The Blind Entrepreneur Who Overcame the Odds

SLIDESHOW: The true story of Srikanth Bolla, a modest young man from a rural Indian community in Andhra Pradesh.

Srikanth Bolla’s parents ignored advice to smother him when he was born. He went on to become the first blind student to study engineering at MIT — and launch a US$16m start-up employing a largely disabled workforce.

To say Srikanth Bolla had a difficult start is an understatement.

Picture this — you’re born into a poor farming family in India, but you put yourself through school, get accepted to study at the Massachusetts Institute of Technology and become the CEO of a successful biodegradables company, all while still in your 20s. Remarkable, yes?

Now add into the equation that you were born blind.

This is the true story of Srikanth Bolla, a modest young man from a rural Indian community in Andhra Pradesh. Through sheer grit he worked his way up from village to high school to MIT and, in 2012, set up Bollant Industries, a sustainable packaging company. The idea for Bollant was born out of three social challenges. First, the estimated 100 million disabled Indians who find it almost impossible to secure education or employment. Second, the Indian farmers who don’t have the means to put agricultural waste to use. Finally, the vast quantities of plastic and toxic materials causing irreversible environmental damage.

With the backing of a group of investors, including philanthropist Ratan Tata, Bollant was launched to answer these needs. It makes eco-friendly packaging solutions and biodegradable tableware using agricultural waste and leaf husks that would otherwise have been burned. “Farmers can now have a second harvest,” Bolla explains. Annual sales are now brushing US$3 million, especially remarkable given that more than half of the staff employed at Bollant — around 250 — are what Bolla calls “differently abled”.

He tells his extraordinary story.

“I was born into an agricultural family in a rural Indian community in Andhra Pradesh. My parents had little education, so I spent the first six years of my life in the fields with my father. Due to the illiteracy and ignorance in my community, villagers advised my parents to abandon me. Thankfully, my parents ignored their wishes and enrolled me in a government school away from my village so that I could get a proper education. In school, other children ignored me because they thought I could not play with them. Teachers ignored me because they thought I could not learn. I spent two years sitting in the last row without anyone acknowledging my presence.

“Through sheer determination, I succeeded in getting myself transferred to the Devnar School for the Blind in Hyderabad. However, the transition was difficult coming to the big city. I could not understand anything at first because I only knew how to speak Telegu, a rural language. After my parents brought me to the dormitory, I spent three days crying, not eating, not understanding anyone or being able to talk to them. Teachers tried to help by teaching me English and grammar, but it was difficult to learn because I could not understand them.

“But then I decided to start a new life. Perhaps the strength came out of a sense of helplessness, or perhaps it came out of anger towards my parents for keeping me in the school, but slowly I started to make a greater effort to learn English. One teacher especially helped me, and I gained confidence in my abilities. I became someone who aims high and strives for success.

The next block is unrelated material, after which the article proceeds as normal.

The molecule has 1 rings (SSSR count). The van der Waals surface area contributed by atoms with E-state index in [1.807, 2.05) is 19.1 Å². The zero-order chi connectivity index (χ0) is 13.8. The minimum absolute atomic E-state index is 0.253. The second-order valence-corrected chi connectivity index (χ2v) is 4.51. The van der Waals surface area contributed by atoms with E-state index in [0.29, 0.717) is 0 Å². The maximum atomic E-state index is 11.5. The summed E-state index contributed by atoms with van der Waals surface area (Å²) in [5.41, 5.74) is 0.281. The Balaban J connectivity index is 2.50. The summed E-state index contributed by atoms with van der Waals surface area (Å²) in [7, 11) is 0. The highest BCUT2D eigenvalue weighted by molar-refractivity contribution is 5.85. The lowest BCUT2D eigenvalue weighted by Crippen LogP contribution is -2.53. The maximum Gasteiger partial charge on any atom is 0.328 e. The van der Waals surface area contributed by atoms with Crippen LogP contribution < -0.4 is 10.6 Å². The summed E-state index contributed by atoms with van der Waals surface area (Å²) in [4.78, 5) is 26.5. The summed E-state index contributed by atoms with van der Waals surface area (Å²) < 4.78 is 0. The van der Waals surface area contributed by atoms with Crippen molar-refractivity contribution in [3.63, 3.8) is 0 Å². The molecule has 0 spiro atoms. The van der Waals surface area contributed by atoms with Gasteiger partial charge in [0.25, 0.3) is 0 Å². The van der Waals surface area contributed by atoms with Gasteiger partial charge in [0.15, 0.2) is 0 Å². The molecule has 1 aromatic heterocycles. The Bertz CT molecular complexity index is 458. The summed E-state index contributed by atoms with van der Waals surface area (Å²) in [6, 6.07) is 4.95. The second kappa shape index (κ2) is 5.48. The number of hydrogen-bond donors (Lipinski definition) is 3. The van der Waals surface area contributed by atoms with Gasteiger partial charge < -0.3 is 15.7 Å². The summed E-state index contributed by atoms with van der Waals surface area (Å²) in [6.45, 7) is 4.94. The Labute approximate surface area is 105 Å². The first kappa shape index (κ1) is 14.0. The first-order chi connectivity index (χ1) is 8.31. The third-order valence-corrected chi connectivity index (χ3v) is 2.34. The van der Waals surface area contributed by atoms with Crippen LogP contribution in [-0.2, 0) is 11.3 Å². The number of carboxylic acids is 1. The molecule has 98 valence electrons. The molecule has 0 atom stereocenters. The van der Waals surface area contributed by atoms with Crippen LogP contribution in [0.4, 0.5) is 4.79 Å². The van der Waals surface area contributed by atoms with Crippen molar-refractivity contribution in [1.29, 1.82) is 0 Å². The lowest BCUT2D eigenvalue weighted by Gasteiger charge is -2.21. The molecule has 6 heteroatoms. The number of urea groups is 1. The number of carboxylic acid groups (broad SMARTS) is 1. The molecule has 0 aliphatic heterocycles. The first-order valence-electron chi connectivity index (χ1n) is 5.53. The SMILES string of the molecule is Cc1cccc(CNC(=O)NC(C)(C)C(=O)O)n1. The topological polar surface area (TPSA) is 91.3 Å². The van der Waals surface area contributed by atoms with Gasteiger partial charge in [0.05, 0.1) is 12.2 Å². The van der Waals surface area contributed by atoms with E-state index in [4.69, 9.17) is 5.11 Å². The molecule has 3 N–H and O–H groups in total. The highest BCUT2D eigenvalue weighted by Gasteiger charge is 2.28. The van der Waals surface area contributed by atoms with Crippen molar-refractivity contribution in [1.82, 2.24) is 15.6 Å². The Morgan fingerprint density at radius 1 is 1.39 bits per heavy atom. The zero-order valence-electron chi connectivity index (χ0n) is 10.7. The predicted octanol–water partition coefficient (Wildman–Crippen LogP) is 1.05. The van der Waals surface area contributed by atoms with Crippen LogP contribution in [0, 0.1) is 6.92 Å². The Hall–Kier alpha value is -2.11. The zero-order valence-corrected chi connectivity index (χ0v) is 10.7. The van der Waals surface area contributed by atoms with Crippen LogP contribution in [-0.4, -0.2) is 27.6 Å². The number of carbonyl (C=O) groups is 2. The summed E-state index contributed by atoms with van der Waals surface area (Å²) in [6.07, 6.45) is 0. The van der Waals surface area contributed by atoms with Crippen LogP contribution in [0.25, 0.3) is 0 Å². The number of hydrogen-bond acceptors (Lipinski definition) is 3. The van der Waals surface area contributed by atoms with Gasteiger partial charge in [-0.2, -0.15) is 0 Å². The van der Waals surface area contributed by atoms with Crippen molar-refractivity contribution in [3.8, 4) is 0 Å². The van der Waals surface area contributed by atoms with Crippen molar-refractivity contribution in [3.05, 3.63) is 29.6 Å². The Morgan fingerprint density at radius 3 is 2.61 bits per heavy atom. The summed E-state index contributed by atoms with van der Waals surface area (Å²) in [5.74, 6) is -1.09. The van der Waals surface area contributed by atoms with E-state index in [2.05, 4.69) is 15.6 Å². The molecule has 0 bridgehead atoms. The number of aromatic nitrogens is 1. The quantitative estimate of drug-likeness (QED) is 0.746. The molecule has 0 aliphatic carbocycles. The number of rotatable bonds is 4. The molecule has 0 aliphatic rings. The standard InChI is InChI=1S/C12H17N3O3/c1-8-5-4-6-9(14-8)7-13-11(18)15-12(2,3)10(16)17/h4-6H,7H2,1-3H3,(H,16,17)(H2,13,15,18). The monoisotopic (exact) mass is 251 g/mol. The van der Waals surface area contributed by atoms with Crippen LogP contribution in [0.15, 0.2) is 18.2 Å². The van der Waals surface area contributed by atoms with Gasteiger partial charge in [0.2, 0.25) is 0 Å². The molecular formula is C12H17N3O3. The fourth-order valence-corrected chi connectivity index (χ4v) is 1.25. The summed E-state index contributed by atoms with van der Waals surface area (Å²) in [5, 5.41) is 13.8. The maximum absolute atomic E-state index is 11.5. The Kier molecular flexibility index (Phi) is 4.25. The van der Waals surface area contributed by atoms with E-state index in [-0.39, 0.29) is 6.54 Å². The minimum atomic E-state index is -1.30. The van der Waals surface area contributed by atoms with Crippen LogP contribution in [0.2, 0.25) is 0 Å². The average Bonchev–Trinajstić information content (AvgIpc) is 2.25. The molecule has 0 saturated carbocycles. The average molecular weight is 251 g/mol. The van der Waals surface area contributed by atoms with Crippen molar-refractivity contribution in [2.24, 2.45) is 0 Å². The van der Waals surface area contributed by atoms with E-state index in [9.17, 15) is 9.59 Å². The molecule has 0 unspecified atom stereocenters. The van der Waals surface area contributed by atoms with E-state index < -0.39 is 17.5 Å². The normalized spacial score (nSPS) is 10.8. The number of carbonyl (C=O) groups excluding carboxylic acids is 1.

“I worked very hard to be the top-scoring student through grade 10. Unfortunately, in Andhra Pradesh, the Board of Education did not permit a blind person to study science beyond the 10th grade. Despite my high mathematics and science scores, I had to start 11th grade studying humanities. I applied to many other schools to study science, but they all rejected me. However, with a focused goal, willpower and self-confidence, I convinced my school to fight the Board of Education on my behalf and, after six months of negotiation, I was finally allowed to study science. I became the first blind student to complete a science education in an Indian high school with a score of 97 percent on the Andhra Pradesh state board examinations.

“During high school, I won numerous state and national titles in chess, including the special distinction of drawing a chess match with one of India’s grand masters. I also won second place in India’s 93rd Indian Science Congress, and was on the state and national teams in India for blind cricket. During middle and high school, I won the Pratibha Excellence Award twice, which is given by the chief minister of Andhra Pradesh for academic excellence. In addition to my education, I had a great passion for community service. My interest inspired me to become involved in various awareness programmes such as water-saving campaigns, AIDS awareness, child labour awareness, and literacy campaigns. Looking at my leadership qualities my teachers suggested that I become involved with Lead India 2020.

“I learned that even if a student is not educated, he or she can have clarity of thinking and expression if encouraged properly. Thus, I learned to treat everybody with equal respect, regardless of their education level or socioeconomic status. I am learning that each day is a new experience with new challenges and opportunities for learning.

“My hard work paid off when my dream of getting in to MIT was fulfilled. When I came home, everyone wanted to have dinner with me as they felt that I had become great. They might not have realised that I have to do much more to create a better tomorrow for every Indian.

“I am reminded of Robert Frost who said: ‘The woods are lovely, dark, and deep, but I have promises to keep, and miles to go before I sleep.’”

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